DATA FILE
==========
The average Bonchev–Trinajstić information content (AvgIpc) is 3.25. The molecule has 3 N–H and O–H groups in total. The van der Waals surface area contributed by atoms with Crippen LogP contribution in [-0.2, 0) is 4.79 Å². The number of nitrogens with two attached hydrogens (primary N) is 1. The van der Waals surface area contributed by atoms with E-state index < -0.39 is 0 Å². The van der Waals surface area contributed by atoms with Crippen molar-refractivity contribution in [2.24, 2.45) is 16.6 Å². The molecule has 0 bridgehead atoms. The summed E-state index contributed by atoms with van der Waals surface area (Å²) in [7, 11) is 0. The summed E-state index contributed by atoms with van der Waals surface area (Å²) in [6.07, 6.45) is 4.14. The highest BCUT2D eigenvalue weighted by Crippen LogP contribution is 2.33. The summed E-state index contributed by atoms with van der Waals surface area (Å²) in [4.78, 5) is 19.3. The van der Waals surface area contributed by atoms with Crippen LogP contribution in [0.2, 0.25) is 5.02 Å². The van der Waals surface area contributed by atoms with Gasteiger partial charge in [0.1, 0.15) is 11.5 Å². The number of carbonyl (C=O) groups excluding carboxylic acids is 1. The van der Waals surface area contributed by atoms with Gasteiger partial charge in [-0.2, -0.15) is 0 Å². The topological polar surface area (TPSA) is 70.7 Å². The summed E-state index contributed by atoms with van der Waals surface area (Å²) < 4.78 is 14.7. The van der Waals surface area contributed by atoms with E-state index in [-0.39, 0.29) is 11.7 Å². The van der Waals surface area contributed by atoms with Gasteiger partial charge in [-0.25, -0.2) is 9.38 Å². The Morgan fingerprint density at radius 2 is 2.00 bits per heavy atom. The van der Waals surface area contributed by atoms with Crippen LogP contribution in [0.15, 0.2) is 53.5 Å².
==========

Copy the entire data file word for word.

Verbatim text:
The average Bonchev–Trinajstić information content (AvgIpc) is 3.25. The molecule has 3 N–H and O–H groups in total. The van der Waals surface area contributed by atoms with Crippen LogP contribution in [-0.2, 0) is 4.79 Å². The number of nitrogens with two attached hydrogens (primary N) is 1. The van der Waals surface area contributed by atoms with E-state index < -0.39 is 0 Å². The van der Waals surface area contributed by atoms with Crippen molar-refractivity contribution in [2.24, 2.45) is 16.6 Å². The molecule has 0 bridgehead atoms. The summed E-state index contributed by atoms with van der Waals surface area (Å²) in [7, 11) is 0. The summed E-state index contributed by atoms with van der Waals surface area (Å²) in [6.07, 6.45) is 4.14. The highest BCUT2D eigenvalue weighted by Crippen LogP contribution is 2.33. The summed E-state index contributed by atoms with van der Waals surface area (Å²) in [4.78, 5) is 19.3. The van der Waals surface area contributed by atoms with Crippen LogP contribution in [0.2, 0.25) is 5.02 Å². The van der Waals surface area contributed by atoms with Gasteiger partial charge in [0.1, 0.15) is 11.5 Å². The number of carbonyl (C=O) groups excluding carboxylic acids is 1. The van der Waals surface area contributed by atoms with Gasteiger partial charge in [-0.2, -0.15) is 0 Å². The topological polar surface area (TPSA) is 70.7 Å². The summed E-state index contributed by atoms with van der Waals surface area (Å²) < 4.78 is 14.7. The van der Waals surface area contributed by atoms with E-state index in [-0.39, 0.29) is 11.7 Å². The van der Waals surface area contributed by atoms with Gasteiger partial charge in [-0.25, -0.2) is 9.38 Å². The Morgan fingerprint density at radius 2 is 2.00 bits per heavy atom. The van der Waals surface area contributed by atoms with Crippen LogP contribution in [0.15, 0.2) is 53.5 Å².